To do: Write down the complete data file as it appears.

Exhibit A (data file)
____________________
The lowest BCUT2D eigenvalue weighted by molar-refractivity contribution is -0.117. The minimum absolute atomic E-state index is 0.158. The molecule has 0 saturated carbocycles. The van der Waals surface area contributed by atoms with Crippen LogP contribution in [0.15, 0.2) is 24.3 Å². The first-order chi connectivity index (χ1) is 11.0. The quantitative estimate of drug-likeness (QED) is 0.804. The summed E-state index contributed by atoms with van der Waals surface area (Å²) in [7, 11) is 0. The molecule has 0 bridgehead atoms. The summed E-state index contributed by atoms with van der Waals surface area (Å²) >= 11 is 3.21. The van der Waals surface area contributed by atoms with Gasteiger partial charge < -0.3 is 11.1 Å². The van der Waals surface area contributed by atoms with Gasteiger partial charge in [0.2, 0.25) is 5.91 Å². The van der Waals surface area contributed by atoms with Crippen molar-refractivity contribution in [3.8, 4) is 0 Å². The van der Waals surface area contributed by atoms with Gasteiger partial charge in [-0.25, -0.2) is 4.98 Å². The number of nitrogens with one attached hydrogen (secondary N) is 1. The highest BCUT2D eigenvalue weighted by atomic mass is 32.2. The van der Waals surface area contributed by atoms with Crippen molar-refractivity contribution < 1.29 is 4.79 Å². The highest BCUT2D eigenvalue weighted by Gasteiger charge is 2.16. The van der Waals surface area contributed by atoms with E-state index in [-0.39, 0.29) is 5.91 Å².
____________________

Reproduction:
The lowest BCUT2D eigenvalue weighted by molar-refractivity contribution is -0.117. The minimum absolute atomic E-state index is 0.158. The molecule has 0 saturated carbocycles. The van der Waals surface area contributed by atoms with Crippen LogP contribution in [0.15, 0.2) is 24.3 Å². The first-order chi connectivity index (χ1) is 11.0. The quantitative estimate of drug-likeness (QED) is 0.804. The summed E-state index contributed by atoms with van der Waals surface area (Å²) in [7, 11) is 0. The molecule has 0 bridgehead atoms. The summed E-state index contributed by atoms with van der Waals surface area (Å²) >= 11 is 3.21. The van der Waals surface area contributed by atoms with Gasteiger partial charge < -0.3 is 11.1 Å². The van der Waals surface area contributed by atoms with Gasteiger partial charge in [0.2, 0.25) is 5.91 Å². The van der Waals surface area contributed by atoms with Crippen molar-refractivity contribution in [3.8, 4) is 0 Å². The van der Waals surface area contributed by atoms with Gasteiger partial charge in [-0.25, -0.2) is 4.98 Å². The number of nitrogens with one attached hydrogen (secondary N) is 1. The highest BCUT2D eigenvalue weighted by atomic mass is 32.2. The van der Waals surface area contributed by atoms with Crippen molar-refractivity contribution < 1.29 is 4.79 Å². The highest BCUT2D eigenvalue weighted by Gasteiger charge is 2.16. The van der Waals surface area contributed by atoms with E-state index in [-0.39, 0.29) is 5.91 Å².